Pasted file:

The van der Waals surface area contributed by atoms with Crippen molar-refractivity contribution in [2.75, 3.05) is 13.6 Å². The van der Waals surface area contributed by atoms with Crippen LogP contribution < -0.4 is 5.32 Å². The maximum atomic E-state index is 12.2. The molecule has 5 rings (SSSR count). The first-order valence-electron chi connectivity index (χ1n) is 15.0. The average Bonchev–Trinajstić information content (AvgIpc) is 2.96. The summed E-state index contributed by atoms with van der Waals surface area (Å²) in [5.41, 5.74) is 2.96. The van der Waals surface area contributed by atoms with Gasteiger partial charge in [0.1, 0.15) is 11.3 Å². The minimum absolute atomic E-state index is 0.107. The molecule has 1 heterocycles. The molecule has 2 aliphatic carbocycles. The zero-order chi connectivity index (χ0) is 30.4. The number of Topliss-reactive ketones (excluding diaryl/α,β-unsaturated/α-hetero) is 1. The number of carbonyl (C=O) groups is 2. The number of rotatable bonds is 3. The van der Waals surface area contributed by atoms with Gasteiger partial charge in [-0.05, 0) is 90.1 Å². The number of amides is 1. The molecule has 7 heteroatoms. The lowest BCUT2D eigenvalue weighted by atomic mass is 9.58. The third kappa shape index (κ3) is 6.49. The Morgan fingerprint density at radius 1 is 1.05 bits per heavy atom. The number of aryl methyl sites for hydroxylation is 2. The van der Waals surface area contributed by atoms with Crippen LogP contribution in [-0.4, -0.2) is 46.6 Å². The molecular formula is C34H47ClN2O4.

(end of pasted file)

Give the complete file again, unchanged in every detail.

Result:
The van der Waals surface area contributed by atoms with Crippen molar-refractivity contribution in [2.75, 3.05) is 13.6 Å². The van der Waals surface area contributed by atoms with Crippen LogP contribution < -0.4 is 5.32 Å². The maximum atomic E-state index is 12.2. The molecule has 5 rings (SSSR count). The first-order valence-electron chi connectivity index (χ1n) is 15.0. The average Bonchev–Trinajstić information content (AvgIpc) is 2.96. The summed E-state index contributed by atoms with van der Waals surface area (Å²) in [5.41, 5.74) is 2.96. The van der Waals surface area contributed by atoms with Gasteiger partial charge in [0.1, 0.15) is 11.3 Å². The minimum absolute atomic E-state index is 0.107. The molecule has 1 heterocycles. The molecule has 2 aliphatic carbocycles. The zero-order chi connectivity index (χ0) is 30.4. The number of Topliss-reactive ketones (excluding diaryl/α,β-unsaturated/α-hetero) is 1. The number of carbonyl (C=O) groups is 2. The number of rotatable bonds is 3. The van der Waals surface area contributed by atoms with Gasteiger partial charge in [-0.05, 0) is 90.1 Å². The number of amides is 1. The molecule has 7 heteroatoms. The lowest BCUT2D eigenvalue weighted by atomic mass is 9.58. The third kappa shape index (κ3) is 6.49. The Morgan fingerprint density at radius 1 is 1.05 bits per heavy atom. The number of aryl methyl sites for hydroxylation is 2. The van der Waals surface area contributed by atoms with Crippen LogP contribution in [-0.4, -0.2) is 46.6 Å². The molecular formula is C34H47ClN2O4.